You don’t have to be breathing to receive a governemnt benefit check according to new analysis of the Social Security Administration’s (SSA) rolls. SSA paid out $171 million in improper payments and in most of the cases, the payments were issued to deceased individuals.

Your 9-digit Social Security Number (SSN) is one of the most important numbers in your life since it creates a record of information about you including your name, date of birth, gender, and earnings.

SSA doesn’t delete, rescind, cancel or inactivate your Social Security number. In some instances, such as fraud, SSA may assign a person more than one SSN, but it should ensure that any public benefits you qualify for are connected to the correct SSN prohibiting you from double dipping by receiving payments to both (or all) numbers. Unfortunately, SSA has been lax about their processes.

An audit of the validity of SSA payments by the inspector general turned up unexplainable episodes of widespread fraud that indicate the federal agency has some holes to plug in their oversight of benefits tied to SSNs. According to the findings, SSA issued about $55 million in improper payments to 1,190 beneficiaries who had multiple social security numbers. Worse, SSA doled out $115.4 million in improper payments to nearly 1,000 deceased individuals.

The report found:

We identified more than 5,000 instances where, contrary to Agency policy, SSA appeared to simultaneously issue monthly OASDI benefits and/or SSI payments to individuals under both of their cross-referred SSNs.  SSA systems did not automatically identify and consider payments issued under one SSN when determining eligibility for, or computing the benefit amounts paid, under the cross-referred SSN.

We also identified over 13,000 instances6 where SSA continued paying beneficiaries after it recorded death information on their cross-referred SSNs.  Review of 1,487 instances from 1 MULTX segment indicated that most of the individuals receiving the payments were not the same individuals whose death information appeared on the cross-referred SSNs, and SSA had cross-referred the SSNs in error.  However, in 6 percent of the cases, it appeared that SSA had assigned both cross-referred SSNs to the same individual…  If the Agency does not correct these errors, we estimate it will issue $13.7 million in additional improper payments over the next 12 months.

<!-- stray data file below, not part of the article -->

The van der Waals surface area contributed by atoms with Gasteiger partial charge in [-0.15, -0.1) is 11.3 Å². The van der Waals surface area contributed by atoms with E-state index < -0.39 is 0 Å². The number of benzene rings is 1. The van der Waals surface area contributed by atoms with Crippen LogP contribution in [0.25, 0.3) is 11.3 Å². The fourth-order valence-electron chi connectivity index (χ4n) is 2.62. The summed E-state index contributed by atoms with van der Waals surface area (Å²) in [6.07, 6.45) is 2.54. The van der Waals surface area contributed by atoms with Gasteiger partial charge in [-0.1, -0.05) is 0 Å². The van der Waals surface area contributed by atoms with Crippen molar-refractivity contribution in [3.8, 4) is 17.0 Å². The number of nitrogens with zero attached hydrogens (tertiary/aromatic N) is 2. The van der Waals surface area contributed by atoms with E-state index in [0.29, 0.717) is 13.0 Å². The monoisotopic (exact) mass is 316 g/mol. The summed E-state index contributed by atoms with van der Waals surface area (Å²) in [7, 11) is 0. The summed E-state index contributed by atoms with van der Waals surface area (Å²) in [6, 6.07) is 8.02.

There were instances where people were clearly trying to defraud the government, collecting disability benefits to one SSN and social security benefits to another.The amounts they collected are sizeable. One individual received two retirement checks since 2011 totaling about $48,000 in improper payments, with another $13,000 on the way over the next year if SSA doesn’t correct the error.

The government went after some recipients and managed to recoup the overpayments – some cases bringing criminal action against individuals involved.

The report makes recommendations that include updating their IT systems to cross-reference SSNs with death records and instituting controls to prevent payments from going out to social security numbers belonging to the same person. SSA agrees, the question is whether they have the will and willingness to implement change. As we know, change is slow in Washington is slow.

This is not the first time we’ve reported on government fraud and improper payments. The problem is that federal agencies are efficient in sending out benefits, but not in ensuring that recipients should be receiving them. Perhaps with new leadership and an Administration-wide committment to eliminating waste, fraud, and abuse, we'll see fewer cases in the days to come, but the culture in Washington goes against change in order to maintain the status quo.